CareerBuilder is celebrating Black History Month and the contributions of Black leaders, workers, creatives, historians, scientists, activists and so much more.
We’re sharing an overview of employment for Black workers and leaders, tips for improving diversity on your team and in hiring practices, and additional resources to learn more about Black culture and history.
Jobs have been the slowest to return for Black workers throughout the pandemic, with unemployment at 9.9% in December compared to about 6% for white workers.
Representation in corporate America is still minimal: there are only three Black CEOs of Fortune 500 companies and less than 2% of executives at the 50 largest companies are Black.
And those who are Black and own their own businesses have been hit the hardest during the coronavirus pandemic. Read more and learn how to help.
Here are ways you can improve the diversity on your team and create a more inclusive environment:
Resources to learn more about Black history, culture and more
Take a virtual tour: Smithsonian National Museum of African American History & Culture
CareerBuilder employees suggest these as well:
From Season Crawford, Customer Success Manager:
“The song ‘Black Like Me’ by Mickey Guyton embodies how differently black people are treated today. Yet, we still strive to make the world a better place. Most importantly, we are proud to be Black.
One of my really good friends started a podcast about life, love, what it means to be Black while living abroad in Amsterdam. Jamsterdam is a newer podcast but they have talked about the challenges they faced to be together and what the BLM movement meant to those in another country.”
From Christian Navarro, Technical Support Manager:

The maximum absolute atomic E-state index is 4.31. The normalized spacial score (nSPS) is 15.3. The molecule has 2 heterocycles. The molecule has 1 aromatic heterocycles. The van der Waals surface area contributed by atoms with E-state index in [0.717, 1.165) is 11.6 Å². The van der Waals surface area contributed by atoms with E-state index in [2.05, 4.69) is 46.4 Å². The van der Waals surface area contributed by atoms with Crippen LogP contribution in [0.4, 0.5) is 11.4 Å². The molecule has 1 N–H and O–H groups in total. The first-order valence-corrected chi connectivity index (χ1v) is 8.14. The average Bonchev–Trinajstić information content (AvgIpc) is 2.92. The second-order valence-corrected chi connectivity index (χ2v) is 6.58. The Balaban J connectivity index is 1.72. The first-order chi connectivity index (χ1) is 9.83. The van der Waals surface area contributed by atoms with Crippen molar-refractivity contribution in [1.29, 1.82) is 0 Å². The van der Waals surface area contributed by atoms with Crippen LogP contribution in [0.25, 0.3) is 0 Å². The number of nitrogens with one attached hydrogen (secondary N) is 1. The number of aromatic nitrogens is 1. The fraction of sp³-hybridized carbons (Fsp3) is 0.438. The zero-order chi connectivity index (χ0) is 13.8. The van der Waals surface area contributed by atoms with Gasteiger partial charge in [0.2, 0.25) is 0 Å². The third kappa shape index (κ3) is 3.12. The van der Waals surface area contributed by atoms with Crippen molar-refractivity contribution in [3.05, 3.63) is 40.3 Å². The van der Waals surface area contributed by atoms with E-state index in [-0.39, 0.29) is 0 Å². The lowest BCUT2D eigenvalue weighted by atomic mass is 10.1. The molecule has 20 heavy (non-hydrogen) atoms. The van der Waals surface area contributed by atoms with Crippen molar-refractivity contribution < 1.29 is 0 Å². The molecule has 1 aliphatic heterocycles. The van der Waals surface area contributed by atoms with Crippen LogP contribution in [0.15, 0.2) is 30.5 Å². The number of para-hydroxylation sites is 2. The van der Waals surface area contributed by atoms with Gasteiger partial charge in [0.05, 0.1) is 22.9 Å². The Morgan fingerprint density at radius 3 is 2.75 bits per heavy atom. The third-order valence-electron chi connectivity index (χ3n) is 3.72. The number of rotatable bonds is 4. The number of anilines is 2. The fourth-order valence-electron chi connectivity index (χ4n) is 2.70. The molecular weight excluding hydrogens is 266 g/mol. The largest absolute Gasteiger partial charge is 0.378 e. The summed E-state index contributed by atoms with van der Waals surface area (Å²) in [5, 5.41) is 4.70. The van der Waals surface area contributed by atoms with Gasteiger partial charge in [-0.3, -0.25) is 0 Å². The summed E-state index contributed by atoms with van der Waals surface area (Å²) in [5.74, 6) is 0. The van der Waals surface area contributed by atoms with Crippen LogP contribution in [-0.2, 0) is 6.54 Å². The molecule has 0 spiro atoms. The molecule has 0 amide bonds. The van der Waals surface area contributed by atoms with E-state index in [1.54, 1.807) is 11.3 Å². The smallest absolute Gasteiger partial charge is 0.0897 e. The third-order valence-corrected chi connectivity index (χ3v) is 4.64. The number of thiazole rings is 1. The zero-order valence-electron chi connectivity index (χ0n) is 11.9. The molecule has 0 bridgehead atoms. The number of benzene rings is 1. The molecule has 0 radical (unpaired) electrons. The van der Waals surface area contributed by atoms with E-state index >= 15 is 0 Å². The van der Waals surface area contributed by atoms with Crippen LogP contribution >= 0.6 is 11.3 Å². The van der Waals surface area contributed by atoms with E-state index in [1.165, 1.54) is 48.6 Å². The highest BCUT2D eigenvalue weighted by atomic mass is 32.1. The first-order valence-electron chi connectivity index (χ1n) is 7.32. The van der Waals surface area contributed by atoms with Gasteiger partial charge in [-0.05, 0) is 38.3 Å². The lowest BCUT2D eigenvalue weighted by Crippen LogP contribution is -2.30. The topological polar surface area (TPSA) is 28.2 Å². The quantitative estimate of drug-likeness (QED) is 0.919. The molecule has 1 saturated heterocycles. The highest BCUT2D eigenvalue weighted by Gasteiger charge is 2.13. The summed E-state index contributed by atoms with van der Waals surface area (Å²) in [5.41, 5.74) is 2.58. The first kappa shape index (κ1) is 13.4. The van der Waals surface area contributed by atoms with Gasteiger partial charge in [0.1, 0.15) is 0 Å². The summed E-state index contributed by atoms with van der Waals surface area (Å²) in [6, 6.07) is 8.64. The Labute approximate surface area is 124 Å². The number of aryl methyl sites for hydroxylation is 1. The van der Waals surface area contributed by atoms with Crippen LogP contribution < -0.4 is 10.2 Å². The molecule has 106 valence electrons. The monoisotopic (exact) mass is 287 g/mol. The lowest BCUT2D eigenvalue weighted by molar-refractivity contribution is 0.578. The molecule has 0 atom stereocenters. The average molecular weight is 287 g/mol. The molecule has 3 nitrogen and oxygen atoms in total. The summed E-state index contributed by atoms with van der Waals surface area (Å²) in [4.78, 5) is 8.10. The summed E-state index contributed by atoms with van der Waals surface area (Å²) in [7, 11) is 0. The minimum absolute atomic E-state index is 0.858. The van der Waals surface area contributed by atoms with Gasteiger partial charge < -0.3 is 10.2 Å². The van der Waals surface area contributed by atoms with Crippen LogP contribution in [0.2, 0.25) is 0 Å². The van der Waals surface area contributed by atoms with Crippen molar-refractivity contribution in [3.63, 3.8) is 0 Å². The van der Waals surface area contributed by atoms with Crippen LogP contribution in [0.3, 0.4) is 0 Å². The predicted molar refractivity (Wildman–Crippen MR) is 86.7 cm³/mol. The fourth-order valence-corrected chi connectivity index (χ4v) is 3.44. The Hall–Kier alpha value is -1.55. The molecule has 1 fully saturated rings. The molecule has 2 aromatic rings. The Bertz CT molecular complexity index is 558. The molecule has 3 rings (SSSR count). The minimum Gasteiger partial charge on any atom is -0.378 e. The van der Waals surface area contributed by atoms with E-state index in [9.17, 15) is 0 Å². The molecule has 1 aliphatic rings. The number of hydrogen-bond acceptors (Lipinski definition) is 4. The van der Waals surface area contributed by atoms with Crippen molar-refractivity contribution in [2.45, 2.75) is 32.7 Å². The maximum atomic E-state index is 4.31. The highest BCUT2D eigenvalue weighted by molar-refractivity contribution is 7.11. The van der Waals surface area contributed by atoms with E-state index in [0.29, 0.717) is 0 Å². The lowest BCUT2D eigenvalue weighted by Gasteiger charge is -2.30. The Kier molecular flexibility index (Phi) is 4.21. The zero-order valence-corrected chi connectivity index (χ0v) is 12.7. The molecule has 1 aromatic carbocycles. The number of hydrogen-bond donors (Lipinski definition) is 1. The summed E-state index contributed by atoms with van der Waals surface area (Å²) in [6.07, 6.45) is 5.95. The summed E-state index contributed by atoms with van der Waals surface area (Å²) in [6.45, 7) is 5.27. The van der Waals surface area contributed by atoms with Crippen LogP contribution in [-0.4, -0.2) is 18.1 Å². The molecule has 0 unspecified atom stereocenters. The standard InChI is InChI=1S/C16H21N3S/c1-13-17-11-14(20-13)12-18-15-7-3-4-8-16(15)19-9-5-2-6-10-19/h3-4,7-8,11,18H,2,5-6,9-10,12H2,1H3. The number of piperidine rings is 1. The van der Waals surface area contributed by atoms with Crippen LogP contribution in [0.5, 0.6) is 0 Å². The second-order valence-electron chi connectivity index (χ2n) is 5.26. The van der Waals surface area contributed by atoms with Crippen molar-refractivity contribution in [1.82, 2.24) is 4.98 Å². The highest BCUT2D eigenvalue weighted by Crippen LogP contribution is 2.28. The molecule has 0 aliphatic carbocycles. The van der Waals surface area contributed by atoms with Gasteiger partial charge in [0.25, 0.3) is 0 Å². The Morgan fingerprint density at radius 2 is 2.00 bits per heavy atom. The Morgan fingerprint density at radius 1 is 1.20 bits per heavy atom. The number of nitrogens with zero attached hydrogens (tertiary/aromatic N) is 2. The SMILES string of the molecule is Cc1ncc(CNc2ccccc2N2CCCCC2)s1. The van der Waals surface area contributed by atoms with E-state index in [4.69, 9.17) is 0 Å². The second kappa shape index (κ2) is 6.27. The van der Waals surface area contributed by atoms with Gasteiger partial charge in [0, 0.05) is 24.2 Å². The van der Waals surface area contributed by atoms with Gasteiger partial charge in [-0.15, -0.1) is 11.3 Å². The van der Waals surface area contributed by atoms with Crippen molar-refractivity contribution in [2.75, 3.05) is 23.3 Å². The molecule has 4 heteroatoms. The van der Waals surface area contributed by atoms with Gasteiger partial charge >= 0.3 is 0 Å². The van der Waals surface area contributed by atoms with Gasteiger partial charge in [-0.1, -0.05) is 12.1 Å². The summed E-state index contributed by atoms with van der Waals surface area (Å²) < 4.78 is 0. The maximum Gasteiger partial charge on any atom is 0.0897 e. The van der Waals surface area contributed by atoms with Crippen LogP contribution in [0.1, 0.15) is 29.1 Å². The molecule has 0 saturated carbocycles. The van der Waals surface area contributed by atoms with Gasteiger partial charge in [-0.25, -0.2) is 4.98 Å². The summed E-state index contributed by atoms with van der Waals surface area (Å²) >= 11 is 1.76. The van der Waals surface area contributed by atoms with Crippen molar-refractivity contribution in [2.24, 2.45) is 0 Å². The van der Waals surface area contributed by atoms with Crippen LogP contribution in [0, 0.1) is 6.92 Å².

“I provided ‘Afrofuturism: From Books to Blockbusters | It’s Lit' as the topic is close to my heart. As a lover of science fiction from an early age, I (like N.K. Jemisin, an author quoted in the piece), was struck by the lack of representation of people of diverse cultures, including my own, in depictions of an idyllic future in popular media and stories about the future. Afrofuturism is a response and in many ways a critique and even rebellion against this exclusion. It even helps to reframe and deepen appreciation of the non-black consumer of popular media today, the most obvious as of late being the movie Black Panther, which is touched on in the piece. It also I believe draws attention to other areas of popular culture and storytelling where black culture has traditionally been left out or excluded, such as in the fantasy realm with the novel and eventual television series, Lovecraft Country.”
From Victoria Palacios (based in our Atlanta office):
“The late Hank Aaron “Hammerin’ Hank” was an Atlanta Braves hero, so this article is pretty relevant now.
"One of my favorite movies is Love and Basketball. I might be biased but this movie was a pretty huge movie for Black millennial culture. It was a coming of age/love story that showcased popular black culture, different relationship dynamics from the perspective of a girl/woman chasing her dreams.
"Another movie: Da Five Bloods on Netflix. This movie gives a perspective of how Black soldiers were treated during the Vietnam war and the lasting effects on that had on veterans. It was gory but still entertaining.”
From Philana Ware, Technical Support Engineer:
"I chose this movie because my son’s class celebrated Jackie Robinson’s birthday today and I thought it would be awesome for us to celebrate him, too. How ironic is it that Chadwick Boseman played Jackie Robinson in ‘42’? It is a 2013 American biographical sports film about baseball player Jackie Robinson, the first black athlete to play in Major League Baseball (MLB) during the modern era. The title of the film is a reference to Robinson's jersey number, which was retired across all MLB teams in 1997.”